rather than reconstruct a failed public school system. Finally, they have an opportunity to put faith-based initiatives to work because black preachers have lost their base. Because everything else in New Orleans has been destroyed.
Or has it?
Let's take a look at:
SCENARIO 2: Reparations for New Orleans now!
Why not rebuild New Orleans as the first major down payment of reparations for· the descendants of Africa kidnapped and enslaved in the Americas? Instead of a New Orleans Disneyland built by riverfront developers for condo-buying real estate investors and pleasure seekers, let New Orleans represent a counter-diaspora. Let's rebuild the city with African-Americans and other peoples of color in the lead as a testimony to this nation's efforts to destroy white supremacy once and for all. Let's guarantee that those families spread so far afield by Katrina will design and lead the reconstruction. Let's implement a Second Reconstruction. And this time we will get it right.
Let's rebuild New Orleans with equity in mind, rooted in the strengths that made it America's most unique city. Let's use government resources to invest in and preserve some of America's greatest cultural heritages.
Let's rebuild City Hall in Louis Armstrong Park-in the heart of Treme, the oldest African settlement in the United States. Build it around Congo Square, the one location that Africans were allowed to gather for celebration, dance, and (unbeknownst to white people) organizing-not as a neglected artifact of slavery past, but as the cultural rooting of a liberated future. Far-fetched notion? Well, Congo Square survived Katrina. Not everything in New Orleans has been destroyed.
There are thousands ready to rebuild and who have a plan.
Community labor United (CLU) is one. CLU is organizing evacuees to actively participate in the rebuilding of New Orleans. In their call to action, just four days after the storm, CLU stated, "We will not go quietly into the night, scattering across this country to become homeless in countless other cities while federal relief funds are funneled into rebuilding casinos, hotels, chemical plants and the wealthy white districts of New Orleans .... We will not stand idly by while the disaster is used as an opportunity to replace our homes with newly built mansions and condos in a gentrified New Orleans."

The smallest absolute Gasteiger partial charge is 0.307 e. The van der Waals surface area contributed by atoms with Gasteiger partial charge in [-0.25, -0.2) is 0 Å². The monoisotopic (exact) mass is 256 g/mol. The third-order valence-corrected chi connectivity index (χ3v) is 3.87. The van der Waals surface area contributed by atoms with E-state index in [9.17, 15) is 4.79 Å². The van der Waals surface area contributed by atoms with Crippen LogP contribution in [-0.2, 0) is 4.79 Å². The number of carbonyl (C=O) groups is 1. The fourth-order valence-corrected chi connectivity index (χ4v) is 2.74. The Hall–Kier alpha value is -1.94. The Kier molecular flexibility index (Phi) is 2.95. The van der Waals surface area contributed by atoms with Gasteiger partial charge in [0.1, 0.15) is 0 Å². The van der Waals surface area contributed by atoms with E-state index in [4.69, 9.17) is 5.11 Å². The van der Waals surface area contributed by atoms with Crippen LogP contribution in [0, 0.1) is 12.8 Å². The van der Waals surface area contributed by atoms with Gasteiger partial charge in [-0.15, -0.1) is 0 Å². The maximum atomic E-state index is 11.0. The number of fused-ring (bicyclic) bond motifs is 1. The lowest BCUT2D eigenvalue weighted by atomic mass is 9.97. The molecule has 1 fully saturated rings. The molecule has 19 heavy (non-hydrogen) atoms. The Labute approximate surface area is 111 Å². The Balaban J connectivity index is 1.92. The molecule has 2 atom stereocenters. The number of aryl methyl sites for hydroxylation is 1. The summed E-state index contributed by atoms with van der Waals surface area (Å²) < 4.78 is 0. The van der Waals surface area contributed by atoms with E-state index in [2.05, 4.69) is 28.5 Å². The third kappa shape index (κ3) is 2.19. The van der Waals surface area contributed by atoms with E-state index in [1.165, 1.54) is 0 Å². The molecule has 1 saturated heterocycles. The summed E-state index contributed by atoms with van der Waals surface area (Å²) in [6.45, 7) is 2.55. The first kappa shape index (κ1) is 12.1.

The People's Institute for Survival and Beyond is another. It .has called for an investigation by the United Nations. "This calamity demonstrates how racism
manifests itself in every institution in this country," said Ron Chisom, co-founder of the twenty-five-year-old organization headquartered in New Orleans. Core trainer Daniel Buford said from the West Coast office of the Institute, "We need the United Nations to oversee an international public works campaign similar to the post-tsunami rebuilding efforts in South Asia and the Pacific. We can't allow this tragedy to become a 'cash cow' for those who always benefit from war and crisis ... Only an international body can guarantee that."
There are many others steeled for resistance. Many of us who love New Orleans, despite its racist history, are looking toward building its future with anti-racist fervor.
Not everything in New Orleans has been destroyed.
Alas, the Liberty Monument still stands. Protected by its proximity to the huge concrete barriers that hold the Mississippi at bay, it is a constant reminder of the axiom that regardless of how much things change, some things remain the same.
David Billings is a core trainer and organizer with The People's Institute for Survival and Beyond. He is an ordained United Methodist minister, and in 1986 co-founded European Dissent, a collective of white anti-racist activists. A native of McComb, Mississippi, David lived in New Orleans for three decades, moving to New York City in 2004.
Reprinted from the Newsletter of the Fellowship of Reconciliation.